retarded to be unconstitutional. The nation's high court left it up to
states to determine whether inmates are retarded.
Since that time, Mississippi death row inmates found to be mentally
retarded have been re-sentenced to life in prison without parole.
In its March 2005 decision that upheld Walker's conviction, the state
Supreme Court noted that Walker had undergone at least 3 psychiatric
examinations before his trial. The results of 2 of the examination were
not included in the decision.
One examination performed at the Mississippi State Hospital at Whitfield
found that Walker was not "under the influence of any extreme mental or
emotional disturbance" during the commission of the crimes, according to
the court record.
During a pretrial hearing, Walker's lawyers told the circuit judge that
Walker had refused to cooperate with them. They claimed Walker wanted to
fire counsel and asked the trial court to release him so he could get his
"own bought lawyer," according to the court record.
The trial judge approved funds for additional psychiatric testing, which
was done. The Supreme Court opinion did not include the results of the
Walker also did not raise the issue of mental incompetence in the appeal
of his conviction, according to court documents.
Walker was convicted in Lee County in 2003 for the stabbing death of
former Tupelo personnel director Charles Richardson.
Police said Richardson's body was found by firefighters answering a report
of smoke coming from his house on July 17, 2001. Authorities said
Richardson had been repeatedly stabbed and slashed.
Walker was arrested in Arkansas. He was driving Richardson's car,
Walker did not deny the crime. However, Walker argued he never intended to
steal the man's car and without such intent, robbery could not be used to
support a conviction of capital murder.
The Mississippi high court said Walker's argument failed because he
confessed to investigators that he planned to kill Richardson, take his
car and go to Chicago.
(source: Associated Press)
An open letter to the state of Mississippi.
I stand with you, my fellow Mississippians, in your latest attempt to
outlaw abortion. Abortion is a crime. It's a sin. It's murder and, as
such, should be punished with a sentence of death.
But women are not alone in the slaughter of the innocent. Men are also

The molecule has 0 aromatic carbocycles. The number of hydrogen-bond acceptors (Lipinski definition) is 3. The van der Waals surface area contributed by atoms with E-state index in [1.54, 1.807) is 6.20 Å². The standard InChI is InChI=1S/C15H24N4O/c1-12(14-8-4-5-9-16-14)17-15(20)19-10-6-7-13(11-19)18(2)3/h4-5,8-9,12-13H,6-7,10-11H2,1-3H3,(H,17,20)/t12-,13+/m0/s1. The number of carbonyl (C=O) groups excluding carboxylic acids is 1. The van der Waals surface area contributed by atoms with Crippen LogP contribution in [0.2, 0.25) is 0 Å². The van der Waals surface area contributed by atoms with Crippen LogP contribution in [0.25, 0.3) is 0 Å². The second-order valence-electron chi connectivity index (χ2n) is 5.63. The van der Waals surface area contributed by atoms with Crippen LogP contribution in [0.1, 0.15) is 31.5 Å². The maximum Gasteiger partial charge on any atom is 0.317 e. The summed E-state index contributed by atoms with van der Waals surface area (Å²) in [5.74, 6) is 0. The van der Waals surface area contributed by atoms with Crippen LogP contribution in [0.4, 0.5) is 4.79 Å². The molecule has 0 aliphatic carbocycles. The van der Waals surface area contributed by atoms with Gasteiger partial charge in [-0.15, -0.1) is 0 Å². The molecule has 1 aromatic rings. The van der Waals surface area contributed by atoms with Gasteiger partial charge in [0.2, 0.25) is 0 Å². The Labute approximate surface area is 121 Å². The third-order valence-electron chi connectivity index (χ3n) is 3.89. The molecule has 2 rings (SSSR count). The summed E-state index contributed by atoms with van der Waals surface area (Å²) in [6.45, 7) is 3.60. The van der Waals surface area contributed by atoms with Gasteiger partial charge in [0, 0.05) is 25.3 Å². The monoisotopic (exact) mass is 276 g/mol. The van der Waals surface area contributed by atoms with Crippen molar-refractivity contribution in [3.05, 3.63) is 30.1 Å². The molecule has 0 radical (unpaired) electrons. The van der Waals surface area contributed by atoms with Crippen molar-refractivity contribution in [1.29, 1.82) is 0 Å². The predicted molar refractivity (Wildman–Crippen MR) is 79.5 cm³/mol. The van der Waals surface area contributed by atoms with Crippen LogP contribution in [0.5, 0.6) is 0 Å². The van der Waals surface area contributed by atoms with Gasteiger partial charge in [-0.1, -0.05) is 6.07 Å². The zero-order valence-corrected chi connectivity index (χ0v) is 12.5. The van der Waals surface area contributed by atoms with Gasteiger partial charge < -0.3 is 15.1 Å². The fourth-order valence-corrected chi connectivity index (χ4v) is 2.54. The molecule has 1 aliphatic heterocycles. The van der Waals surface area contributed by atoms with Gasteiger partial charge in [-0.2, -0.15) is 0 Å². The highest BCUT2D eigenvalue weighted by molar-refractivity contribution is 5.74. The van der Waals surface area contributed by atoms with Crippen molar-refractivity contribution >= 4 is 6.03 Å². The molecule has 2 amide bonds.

guilty of a crime just as great: masturbation. Some say that the loss of
one spermatozoan here or there is the loss of but half a life; still, it
is a life "half lost," a prenascent individual half-murdered.
And so I propose a stiff sentence: life imprisonment, without the hope of
parole -- or even the comfort of solitary confinement -- for any such
hardened criminal whose turgid mind leads him to commit this disgusting,
lethal, and entirely antisocial act. No holds barred.
I realize the math here is a sticky subject, because, in fact, millions of
microscopic half-lives are contained in every expulsion of the male seed
-- so, at first, I had thought the penalty for males should be, say, 500
to a million or so times more severe than that deserved by women who
resort to abortion. Ultimately, however, the arithmetic was just too
daunting and too complicated and might, in a trial, hamper the efforts of
the prosecution. Thus, I decided to proceed as I have.
History tells us the world has suffered more from the effects of male
masturbation than it has through the carnage of abortion. Indeed,
Nebuchadnezzar, Caligula, Oliver Cromwell, Napoleon, Hitler -- and
possibly some of our presidents, congressmen, and senators, from time to
time -- have been upstanding examples of the intellectual waste and moral
devastation that result from the terrible habit of male masturbation.
Studies conducted by the Center for the Understanding of Our National
Tragedy have shown that 98.5 percent of all males under the age of 110
indulge in this primitive behavior -- a practice that has reared its ugly
head even at the highest levels of the corporate world. (How many times
have people been told they could not talk with a CEO because the executive
was "in a meeting"?)
We are faced with a huge and growing problem that needs to be taken in
hand immediately before it overcomes us as a Christian nation. From the
statistics cited above, we know that 1.5 percent of the male population
has not become a slave to the Sin of Onan. But statistics, like so many